Tuesday, October 1, 2013

Tim Price Bloggin' For Rico Reeds- Feelings,emotions and artistic frame of mind.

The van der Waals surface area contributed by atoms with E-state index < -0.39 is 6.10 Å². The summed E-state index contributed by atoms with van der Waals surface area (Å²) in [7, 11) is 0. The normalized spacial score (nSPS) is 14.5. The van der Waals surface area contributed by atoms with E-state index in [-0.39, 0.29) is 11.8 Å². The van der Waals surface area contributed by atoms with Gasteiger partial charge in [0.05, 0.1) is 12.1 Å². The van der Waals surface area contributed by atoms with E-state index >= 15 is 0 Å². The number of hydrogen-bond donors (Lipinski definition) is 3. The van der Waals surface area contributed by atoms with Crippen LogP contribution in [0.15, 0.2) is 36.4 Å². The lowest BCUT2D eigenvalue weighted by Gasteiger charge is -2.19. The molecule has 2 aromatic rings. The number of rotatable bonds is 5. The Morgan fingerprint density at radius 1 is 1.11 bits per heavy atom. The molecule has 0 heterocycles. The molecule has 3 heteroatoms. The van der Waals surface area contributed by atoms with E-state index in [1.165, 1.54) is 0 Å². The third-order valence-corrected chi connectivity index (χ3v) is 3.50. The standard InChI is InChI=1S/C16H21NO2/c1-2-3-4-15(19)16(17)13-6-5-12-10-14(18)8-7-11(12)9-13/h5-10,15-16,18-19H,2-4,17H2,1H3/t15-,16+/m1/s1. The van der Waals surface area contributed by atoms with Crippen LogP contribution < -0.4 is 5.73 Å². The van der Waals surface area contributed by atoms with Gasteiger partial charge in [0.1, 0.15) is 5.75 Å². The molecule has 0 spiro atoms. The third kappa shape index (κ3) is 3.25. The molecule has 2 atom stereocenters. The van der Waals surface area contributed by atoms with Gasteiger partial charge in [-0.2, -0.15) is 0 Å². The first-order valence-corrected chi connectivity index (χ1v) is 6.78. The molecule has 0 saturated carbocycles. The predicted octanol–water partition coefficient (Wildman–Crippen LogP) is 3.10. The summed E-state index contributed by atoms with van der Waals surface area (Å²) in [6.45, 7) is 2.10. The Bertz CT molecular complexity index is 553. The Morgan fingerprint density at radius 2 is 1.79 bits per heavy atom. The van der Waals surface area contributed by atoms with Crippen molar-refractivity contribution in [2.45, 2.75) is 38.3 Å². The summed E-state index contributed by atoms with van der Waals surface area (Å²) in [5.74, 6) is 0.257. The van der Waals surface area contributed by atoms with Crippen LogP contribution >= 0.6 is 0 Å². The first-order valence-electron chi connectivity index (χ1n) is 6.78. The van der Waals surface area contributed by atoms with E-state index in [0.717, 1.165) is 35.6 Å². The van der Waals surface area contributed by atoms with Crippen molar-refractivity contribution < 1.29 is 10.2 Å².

Many are entranced by harmony, the in & out of the music. So to speak.But there's more to it than a techinique- it's THE MELODY. How you phrase it and the message. I note with extreme interest, that to get to a level of a Coltrane, Miles Davis or Michael Brecker, one needs to have their melody playing as tight as possible. To many rely on what might be " required" or the peer group their in. But realistically speaking, you need MELODY to make the advanced techniques work.You need to enhance your playing with the richness of color and its subsequent emotional power to bring the listener into your story. After all, you won't be playing for your peers all your life. Right? Learning standards, such as " Body & Soul", " Stardust", " I Can't Get Started" and so many others.In this sense I mean knowing the song without a fake book. Playing from that agenda. Of course tunes like " Soul Eyes", " Lush Life" and Strayhorn gems need chord lead sheet road maps.But the agenda of knowing standards is essential.Improvising is a bottomless pit of discovery with unending combinations,but it's useless unless you study the roots of the music. If you do not know the melody, and chords to ballads like I mentioned or worse yet songs like " All Blues" and " Tune Up" there are huge missing links within. Without the aspect of swing, and melody the core of the tradition is not present.With out question the supremacy of melody has to be acknowledged.We all know that harmony shades and supports melody,enhancing its beauty and depth. In jazz creating a strong melody stands as a crowning achievement. We have all remarked when an innocent child speaks their mind and reveals something candid, with no worries about consequences, failure, or judgment that makes us think. We also know there is something envious about that special quality; raw freedom to express with no fears or hang-ups. When a young student drums on a desk, draws on a paper, or sings, sincerity is at its best. And it’s all valid because it’s sincere. Our attraction to music is a personal one. Sure, there are peer pressures, and multi musical purposes, but somewhere in our hearts we have our own musical tastes. To step forward and play what you feel might be your best move.I feel it’s tragic to not explore music and life through creativity and self development. I respect the ideal of traditional development of needed musical skills but not at the cost of creativity. No one should have to wait some undetermined amount of time to compose something or even think about composing something.Ditto with improvisation. Same with any writing or art. It’s sincere. It’s in the moment. The path of a true "artist" is a rocky road. It's like walking up wet glass at times but after a while it's fun.It is your business to keep the channel open.You have to keep open and aware directly to the urges that motivate you.You'll note a slow emergence almost imperceptible. it will be something you never forget. Now's the time tell a genuine story, speak the truth, and someone will appreciate it.It is part and parcel of being an artist. Keep the channel open, and try your best.You'll learn something special.The saxophone has long been considered to be the most versatile musical instrument.The spontaneity of an artist doesn't flow from an unrehearsed consciousness. It flows because they thought about things hard and honestly, as to obtain a level of direction within their performance. To obtain total creative control, it must be thought about, studied, listened to and internalized even more. When I heard Michael Brecker play in concert the thing that struck me was how he used changes in volume (dynamics) to great effect. Sure, he played fast, high and split notes etc BUT it was his use of dynamics that floored me. Listen to the 30 second long, almost inaudible Low B at the end of Delta City Blues. Get my drift?!? Another great example is Stan Getz, on the CD " Sweet Rain", listen to the dynamics of the entire recording. Especially " Litha". How about Coltrane on " Stardust", or Coltrane on " Lush Life" ? The majority of Trane guys never approach the Prestige / Blue Note Coltrane conceptions, just the later/modal stuff. ~ Just a quick commercial saxually speaking..about clinics-workshops and concerts. I'm expanding my base of operations more and more. Week to week- I'm finding out that I need to get to YOUR city for performances, school concerts-clinics and so on. As I book myself, I am just letting those interested know. Check out Jeff Coffins words about what I do ; "Tim Price has captured my imagination on many occasions with his forward thinking arrangements and wonderfully captivating playing. He is a unique musician made more unique because he has searched and found his own voice. Truly a rare find in music." ~ Jeff Coffin Tim Price- On the Road (Promo) http://www.youtube.com/watch?v=YGaAWGW5gWo EUROPE ESPECIALLY! Let me know how I can be of service? JUST ASK!! http://www.timpricejazz.com/booking.html I'll be talking more about ~stepping forward~ and taking your chances. Now's the time. Thanks, and keep on your path......Tim Price